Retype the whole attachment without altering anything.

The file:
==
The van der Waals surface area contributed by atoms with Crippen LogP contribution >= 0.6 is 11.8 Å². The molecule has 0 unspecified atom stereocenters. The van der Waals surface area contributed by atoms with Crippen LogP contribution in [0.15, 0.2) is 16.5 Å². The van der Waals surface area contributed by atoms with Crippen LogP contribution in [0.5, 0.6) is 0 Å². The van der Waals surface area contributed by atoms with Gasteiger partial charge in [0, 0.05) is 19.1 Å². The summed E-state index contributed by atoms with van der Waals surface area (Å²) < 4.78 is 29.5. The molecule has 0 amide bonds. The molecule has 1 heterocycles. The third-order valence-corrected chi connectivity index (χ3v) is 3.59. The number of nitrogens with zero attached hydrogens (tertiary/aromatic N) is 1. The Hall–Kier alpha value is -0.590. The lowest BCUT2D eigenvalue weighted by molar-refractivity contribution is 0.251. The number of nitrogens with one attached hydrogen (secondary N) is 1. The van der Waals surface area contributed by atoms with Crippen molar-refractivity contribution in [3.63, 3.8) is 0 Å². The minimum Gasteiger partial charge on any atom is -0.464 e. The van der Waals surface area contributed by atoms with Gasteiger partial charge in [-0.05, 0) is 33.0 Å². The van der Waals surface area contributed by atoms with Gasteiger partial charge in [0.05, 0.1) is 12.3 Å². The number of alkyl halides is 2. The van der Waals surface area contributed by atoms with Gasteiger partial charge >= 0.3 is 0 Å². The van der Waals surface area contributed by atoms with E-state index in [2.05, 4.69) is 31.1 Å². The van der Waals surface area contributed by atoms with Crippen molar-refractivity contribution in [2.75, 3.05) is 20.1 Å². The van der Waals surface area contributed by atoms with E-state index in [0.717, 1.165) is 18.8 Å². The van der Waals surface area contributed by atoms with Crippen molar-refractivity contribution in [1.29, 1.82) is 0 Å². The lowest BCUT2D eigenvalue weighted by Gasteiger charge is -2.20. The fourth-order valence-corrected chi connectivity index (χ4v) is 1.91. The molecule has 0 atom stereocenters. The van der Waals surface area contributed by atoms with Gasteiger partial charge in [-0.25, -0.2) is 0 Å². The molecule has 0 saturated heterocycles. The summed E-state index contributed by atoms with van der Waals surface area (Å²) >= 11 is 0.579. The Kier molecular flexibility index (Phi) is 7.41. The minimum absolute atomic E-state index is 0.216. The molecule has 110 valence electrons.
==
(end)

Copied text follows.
The van der Waals surface area contributed by atoms with Crippen LogP contribution >= 0.6 is 11.8 Å². The molecule has 0 unspecified atom stereocenters. The van der Waals surface area contributed by atoms with Crippen LogP contribution in [0.15, 0.2) is 16.5 Å². The van der Waals surface area contributed by atoms with Crippen LogP contribution in [0.5, 0.6) is 0 Å². The van der Waals surface area contributed by atoms with Gasteiger partial charge in [0, 0.05) is 19.1 Å². The summed E-state index contributed by atoms with van der Waals surface area (Å²) < 4.78 is 29.5. The molecule has 0 amide bonds. The molecule has 1 heterocycles. The third-order valence-corrected chi connectivity index (χ3v) is 3.59. The number of nitrogens with zero attached hydrogens (tertiary/aromatic N) is 1. The Hall–Kier alpha value is -0.590. The lowest BCUT2D eigenvalue weighted by molar-refractivity contribution is 0.251. The number of nitrogens with one attached hydrogen (secondary N) is 1. The van der Waals surface area contributed by atoms with Crippen molar-refractivity contribution in [3.63, 3.8) is 0 Å². The minimum Gasteiger partial charge on any atom is -0.464 e. The van der Waals surface area contributed by atoms with Gasteiger partial charge in [-0.05, 0) is 33.0 Å². The van der Waals surface area contributed by atoms with Gasteiger partial charge in [0.05, 0.1) is 12.3 Å². The number of alkyl halides is 2. The van der Waals surface area contributed by atoms with Gasteiger partial charge >= 0.3 is 0 Å². The van der Waals surface area contributed by atoms with E-state index in [2.05, 4.69) is 31.1 Å². The van der Waals surface area contributed by atoms with Crippen molar-refractivity contribution in [2.75, 3.05) is 20.1 Å². The van der Waals surface area contributed by atoms with E-state index in [0.717, 1.165) is 18.8 Å². The van der Waals surface area contributed by atoms with Crippen molar-refractivity contribution in [1.29, 1.82) is 0 Å². The lowest BCUT2D eigenvalue weighted by Gasteiger charge is -2.20. The fourth-order valence-corrected chi connectivity index (χ4v) is 1.91. The molecule has 0 atom stereocenters. The van der Waals surface area contributed by atoms with Gasteiger partial charge in [-0.25, -0.2) is 0 Å². The molecule has 0 saturated heterocycles. The summed E-state index contributed by atoms with van der Waals surface area (Å²) >= 11 is 0.579. The Kier molecular flexibility index (Phi) is 7.41. The minimum absolute atomic E-state index is 0.216. The molecule has 110 valence electrons.